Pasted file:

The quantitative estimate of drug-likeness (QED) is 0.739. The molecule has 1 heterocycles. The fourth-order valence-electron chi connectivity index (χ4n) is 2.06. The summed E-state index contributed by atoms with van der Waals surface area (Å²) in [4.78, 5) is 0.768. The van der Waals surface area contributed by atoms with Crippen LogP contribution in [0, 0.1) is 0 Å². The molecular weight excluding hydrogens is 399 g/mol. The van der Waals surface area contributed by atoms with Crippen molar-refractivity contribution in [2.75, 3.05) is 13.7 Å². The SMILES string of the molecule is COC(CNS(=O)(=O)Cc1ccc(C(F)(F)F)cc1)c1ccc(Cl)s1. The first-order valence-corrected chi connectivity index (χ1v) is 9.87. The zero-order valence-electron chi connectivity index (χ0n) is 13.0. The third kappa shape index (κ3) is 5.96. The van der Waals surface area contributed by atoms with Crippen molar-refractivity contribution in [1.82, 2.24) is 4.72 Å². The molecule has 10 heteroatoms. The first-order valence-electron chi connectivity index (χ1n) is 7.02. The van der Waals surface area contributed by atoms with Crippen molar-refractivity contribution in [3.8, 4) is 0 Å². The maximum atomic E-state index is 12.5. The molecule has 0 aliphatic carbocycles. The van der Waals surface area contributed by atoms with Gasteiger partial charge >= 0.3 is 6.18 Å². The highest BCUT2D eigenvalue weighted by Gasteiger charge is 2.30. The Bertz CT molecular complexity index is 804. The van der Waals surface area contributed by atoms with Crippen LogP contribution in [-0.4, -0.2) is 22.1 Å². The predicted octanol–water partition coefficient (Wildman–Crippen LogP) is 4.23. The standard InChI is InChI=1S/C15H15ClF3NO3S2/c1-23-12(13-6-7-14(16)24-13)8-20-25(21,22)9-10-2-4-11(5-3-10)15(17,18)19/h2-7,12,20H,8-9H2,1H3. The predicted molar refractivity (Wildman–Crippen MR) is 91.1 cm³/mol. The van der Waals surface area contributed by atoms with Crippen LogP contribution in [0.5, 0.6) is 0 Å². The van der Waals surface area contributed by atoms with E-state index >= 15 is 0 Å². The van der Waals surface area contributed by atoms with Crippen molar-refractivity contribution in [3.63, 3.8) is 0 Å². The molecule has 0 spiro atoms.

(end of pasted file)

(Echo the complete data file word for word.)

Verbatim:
The quantitative estimate of drug-likeness (QED) is 0.739. The molecule has 1 heterocycles. The fourth-order valence-electron chi connectivity index (χ4n) is 2.06. The summed E-state index contributed by atoms with van der Waals surface area (Å²) in [4.78, 5) is 0.768. The van der Waals surface area contributed by atoms with Crippen LogP contribution in [0, 0.1) is 0 Å². The molecular weight excluding hydrogens is 399 g/mol. The van der Waals surface area contributed by atoms with Crippen molar-refractivity contribution in [2.75, 3.05) is 13.7 Å². The SMILES string of the molecule is COC(CNS(=O)(=O)Cc1ccc(C(F)(F)F)cc1)c1ccc(Cl)s1. The first-order valence-corrected chi connectivity index (χ1v) is 9.87. The zero-order valence-electron chi connectivity index (χ0n) is 13.0. The third kappa shape index (κ3) is 5.96. The van der Waals surface area contributed by atoms with Crippen molar-refractivity contribution in [1.82, 2.24) is 4.72 Å². The molecule has 10 heteroatoms. The first-order valence-electron chi connectivity index (χ1n) is 7.02. The van der Waals surface area contributed by atoms with Crippen molar-refractivity contribution in [3.8, 4) is 0 Å². The maximum atomic E-state index is 12.5. The molecule has 0 aliphatic carbocycles. The van der Waals surface area contributed by atoms with Gasteiger partial charge >= 0.3 is 6.18 Å². The highest BCUT2D eigenvalue weighted by Gasteiger charge is 2.30. The Bertz CT molecular complexity index is 804. The van der Waals surface area contributed by atoms with Crippen LogP contribution in [-0.4, -0.2) is 22.1 Å². The predicted octanol–water partition coefficient (Wildman–Crippen LogP) is 4.23. The standard InChI is InChI=1S/C15H15ClF3NO3S2/c1-23-12(13-6-7-14(16)24-13)8-20-25(21,22)9-10-2-4-11(5-3-10)15(17,18)19/h2-7,12,20H,8-9H2,1H3. The predicted molar refractivity (Wildman–Crippen MR) is 91.1 cm³/mol. The van der Waals surface area contributed by atoms with Crippen LogP contribution in [0.5, 0.6) is 0 Å². The van der Waals surface area contributed by atoms with E-state index >= 15 is 0 Å². The van der Waals surface area contributed by atoms with Crippen molar-refractivity contribution in [3.63, 3.8) is 0 Å². The molecule has 0 spiro atoms.